Third-grader Makenzie Beyke, second from left, asks her classmate, Lauren Seger, left, to check her tongue for cracks during lunchtime on Aug. 7.
The news hit the community hard. When the 2016 referendum passed, many hoped it would alleviate the Northeast Dubois County School Corporation’s financial hardships enough to keep Celestine open. But as enrollment across the corporation continued to fall — resulting in less state funding for the school district — it became clear that Celestine would be shuttered.
“We fought as hard as we could to keep it open,” said Danielle Schnell, who organizes the scrip fundraising program for Celestine Elementary, which allows patrons to purchase gift cards to various retailers with a portion of their purchase donated to the school.
Danielle’s four children — sophomore Corbyn, eighth-grader Maddox, sixth-grader Raynie and fourth-grader Kinley — and husband, Lee, all attended Celestine Elementary. When Lee attended Celestine Elementary in the late 1980s, the principal was a nun and the school operated under strict rules.
“Almost too strict, I thought,” Lee remembered. “But looking back on it, I’m grateful for it.”
By the time his children entered Celestine, some of the strict rules and Lee’s principal were gone, but a lot of the teachers Lee had were still there, including Jami Gress.
Jami taught Lee when he was in fourth grade, and years later, Lee still remembers the real-world lessons she taught, like how to balance a checkbook. She was also among the first teachers to have a computer in her classroom, so Lee and his classmates learned to type before a lot of their peers. When the next generation of Schnells came to Celestine, Jami — who now teaches second grade — taught three of the four.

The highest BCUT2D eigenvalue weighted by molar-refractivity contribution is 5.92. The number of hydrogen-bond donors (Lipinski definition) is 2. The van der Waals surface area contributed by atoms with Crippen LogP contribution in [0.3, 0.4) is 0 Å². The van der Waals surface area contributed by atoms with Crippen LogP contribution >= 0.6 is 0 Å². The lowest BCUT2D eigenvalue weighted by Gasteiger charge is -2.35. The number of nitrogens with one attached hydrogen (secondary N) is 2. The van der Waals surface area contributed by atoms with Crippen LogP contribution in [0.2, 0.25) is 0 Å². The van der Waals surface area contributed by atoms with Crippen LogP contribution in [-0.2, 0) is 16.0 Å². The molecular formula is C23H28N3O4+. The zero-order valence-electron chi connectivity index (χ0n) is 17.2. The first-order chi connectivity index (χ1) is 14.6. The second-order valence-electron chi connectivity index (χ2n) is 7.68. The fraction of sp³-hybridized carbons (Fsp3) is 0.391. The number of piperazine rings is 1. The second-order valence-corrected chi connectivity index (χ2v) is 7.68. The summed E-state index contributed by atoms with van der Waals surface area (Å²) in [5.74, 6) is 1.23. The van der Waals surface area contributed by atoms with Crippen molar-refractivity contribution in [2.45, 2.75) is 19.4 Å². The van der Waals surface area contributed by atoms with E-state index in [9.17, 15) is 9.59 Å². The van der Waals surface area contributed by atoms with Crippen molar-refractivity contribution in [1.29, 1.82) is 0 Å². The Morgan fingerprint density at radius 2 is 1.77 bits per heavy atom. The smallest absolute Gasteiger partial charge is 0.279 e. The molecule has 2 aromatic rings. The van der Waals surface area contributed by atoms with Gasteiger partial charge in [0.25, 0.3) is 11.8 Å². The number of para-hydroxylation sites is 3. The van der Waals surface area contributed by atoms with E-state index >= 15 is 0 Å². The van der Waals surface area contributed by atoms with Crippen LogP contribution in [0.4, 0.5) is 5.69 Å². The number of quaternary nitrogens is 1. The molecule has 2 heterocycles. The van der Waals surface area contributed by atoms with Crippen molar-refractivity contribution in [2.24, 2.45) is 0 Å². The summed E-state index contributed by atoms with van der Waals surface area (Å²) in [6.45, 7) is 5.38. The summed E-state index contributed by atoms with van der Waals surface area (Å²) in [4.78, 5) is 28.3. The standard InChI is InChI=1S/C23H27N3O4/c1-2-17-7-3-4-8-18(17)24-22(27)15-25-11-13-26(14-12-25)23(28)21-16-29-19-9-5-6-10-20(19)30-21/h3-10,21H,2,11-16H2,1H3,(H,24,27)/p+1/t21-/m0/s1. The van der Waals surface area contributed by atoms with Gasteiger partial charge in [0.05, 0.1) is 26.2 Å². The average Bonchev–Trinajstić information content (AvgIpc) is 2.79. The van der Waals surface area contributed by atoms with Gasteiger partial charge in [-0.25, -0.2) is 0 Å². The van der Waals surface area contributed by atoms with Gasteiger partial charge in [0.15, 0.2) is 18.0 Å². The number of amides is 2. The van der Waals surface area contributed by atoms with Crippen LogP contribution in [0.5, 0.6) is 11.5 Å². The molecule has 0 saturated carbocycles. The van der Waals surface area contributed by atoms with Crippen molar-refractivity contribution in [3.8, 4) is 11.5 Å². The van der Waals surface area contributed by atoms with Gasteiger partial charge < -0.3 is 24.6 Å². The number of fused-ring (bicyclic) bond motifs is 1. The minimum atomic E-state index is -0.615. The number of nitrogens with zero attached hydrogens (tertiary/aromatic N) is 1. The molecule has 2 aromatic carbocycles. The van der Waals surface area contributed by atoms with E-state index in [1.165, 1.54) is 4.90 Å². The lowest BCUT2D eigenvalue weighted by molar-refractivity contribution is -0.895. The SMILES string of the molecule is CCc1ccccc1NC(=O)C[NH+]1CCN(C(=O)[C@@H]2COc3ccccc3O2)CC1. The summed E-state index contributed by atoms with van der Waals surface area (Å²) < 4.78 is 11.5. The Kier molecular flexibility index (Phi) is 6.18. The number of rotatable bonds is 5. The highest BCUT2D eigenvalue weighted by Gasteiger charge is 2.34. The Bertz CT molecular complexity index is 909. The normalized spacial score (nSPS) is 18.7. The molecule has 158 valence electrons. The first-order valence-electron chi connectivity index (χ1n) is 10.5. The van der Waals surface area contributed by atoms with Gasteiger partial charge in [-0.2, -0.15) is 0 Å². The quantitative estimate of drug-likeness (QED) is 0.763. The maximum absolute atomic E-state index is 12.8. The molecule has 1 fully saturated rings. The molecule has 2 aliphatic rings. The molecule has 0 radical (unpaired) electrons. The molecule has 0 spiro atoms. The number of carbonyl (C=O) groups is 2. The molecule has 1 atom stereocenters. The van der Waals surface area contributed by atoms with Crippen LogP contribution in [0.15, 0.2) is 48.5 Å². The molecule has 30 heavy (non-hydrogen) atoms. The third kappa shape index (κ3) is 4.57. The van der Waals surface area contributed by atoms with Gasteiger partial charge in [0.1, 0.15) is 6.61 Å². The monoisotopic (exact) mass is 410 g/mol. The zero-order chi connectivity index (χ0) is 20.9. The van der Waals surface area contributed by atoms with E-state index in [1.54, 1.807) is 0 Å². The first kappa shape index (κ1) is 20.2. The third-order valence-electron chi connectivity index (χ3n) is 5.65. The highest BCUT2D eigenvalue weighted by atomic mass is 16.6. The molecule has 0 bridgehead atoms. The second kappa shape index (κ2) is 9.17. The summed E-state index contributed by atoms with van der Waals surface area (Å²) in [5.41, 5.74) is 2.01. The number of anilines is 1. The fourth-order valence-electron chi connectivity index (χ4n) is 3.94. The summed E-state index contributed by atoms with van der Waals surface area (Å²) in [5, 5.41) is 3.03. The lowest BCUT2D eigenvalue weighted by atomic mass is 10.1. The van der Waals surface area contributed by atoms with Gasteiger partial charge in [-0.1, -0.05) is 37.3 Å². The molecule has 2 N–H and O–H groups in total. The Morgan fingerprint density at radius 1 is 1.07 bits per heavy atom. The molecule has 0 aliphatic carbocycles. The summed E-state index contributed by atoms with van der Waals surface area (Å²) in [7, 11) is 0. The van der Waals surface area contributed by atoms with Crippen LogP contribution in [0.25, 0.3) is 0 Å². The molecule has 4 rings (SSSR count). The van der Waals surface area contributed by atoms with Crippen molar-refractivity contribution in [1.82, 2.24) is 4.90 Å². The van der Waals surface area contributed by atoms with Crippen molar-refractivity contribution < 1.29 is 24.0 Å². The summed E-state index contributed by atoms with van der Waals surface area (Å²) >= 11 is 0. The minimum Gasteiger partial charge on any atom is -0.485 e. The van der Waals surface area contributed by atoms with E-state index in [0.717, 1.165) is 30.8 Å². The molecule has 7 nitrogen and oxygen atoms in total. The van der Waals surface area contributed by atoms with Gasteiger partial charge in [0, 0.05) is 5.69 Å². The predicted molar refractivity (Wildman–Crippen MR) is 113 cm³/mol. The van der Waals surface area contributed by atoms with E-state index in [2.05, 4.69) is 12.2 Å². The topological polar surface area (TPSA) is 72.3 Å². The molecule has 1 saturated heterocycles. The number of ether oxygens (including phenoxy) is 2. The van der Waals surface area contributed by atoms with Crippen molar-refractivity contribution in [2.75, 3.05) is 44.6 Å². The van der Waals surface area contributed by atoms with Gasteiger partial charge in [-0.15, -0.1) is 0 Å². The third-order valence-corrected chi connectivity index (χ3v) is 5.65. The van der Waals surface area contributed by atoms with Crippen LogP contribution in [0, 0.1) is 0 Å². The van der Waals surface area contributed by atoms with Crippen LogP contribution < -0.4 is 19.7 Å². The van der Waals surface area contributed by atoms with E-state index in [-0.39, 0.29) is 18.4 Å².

“It’s funny that you talk about the teaching of multiple generations because this year, the majority of my students, I either taught their mom or dad,” Jami said via email. “I think like 10 out of 15.”
This fall, Jami will move to Northeast Dubois Elementary School — currently Dubois Elementary — where she’ll continue to teach second grade, and likely continue to teach the children of former students.
While the knowledge of Celestine’s closing loomed over the school year, teachers and staff worked to make the year just like any other for the students. School days still began with the whole school gathering in the cafeteria for announcements and the Pledge of Allegiance, and the days still ended with all the students sitting in the school’s main hallway waiting for their buses or to be picked up. Head Cook Teresa Knebel still drew her weekly illustrations on the whiteboard next to the lunch menu near where students lined up for lunch. And Veterans Day and Grandparents’ Day — treasured traditions for both the school and the town — took place in the fall semester to offer fun educational experiences for the students and unofficial reunions for some of Celestine’s alumni.
Fourth-graders Eli Adair and Sara Brosmer raise the American flag and Indiana state flag outside Celestine Elementary on Oct. 10. “This duty teaches flag etiquette, flag folding and flag history,” said fourth grade teacher Christine Betz. “I teach them this in their Indiana history class.” The fourth-grade students rotate jobs each week.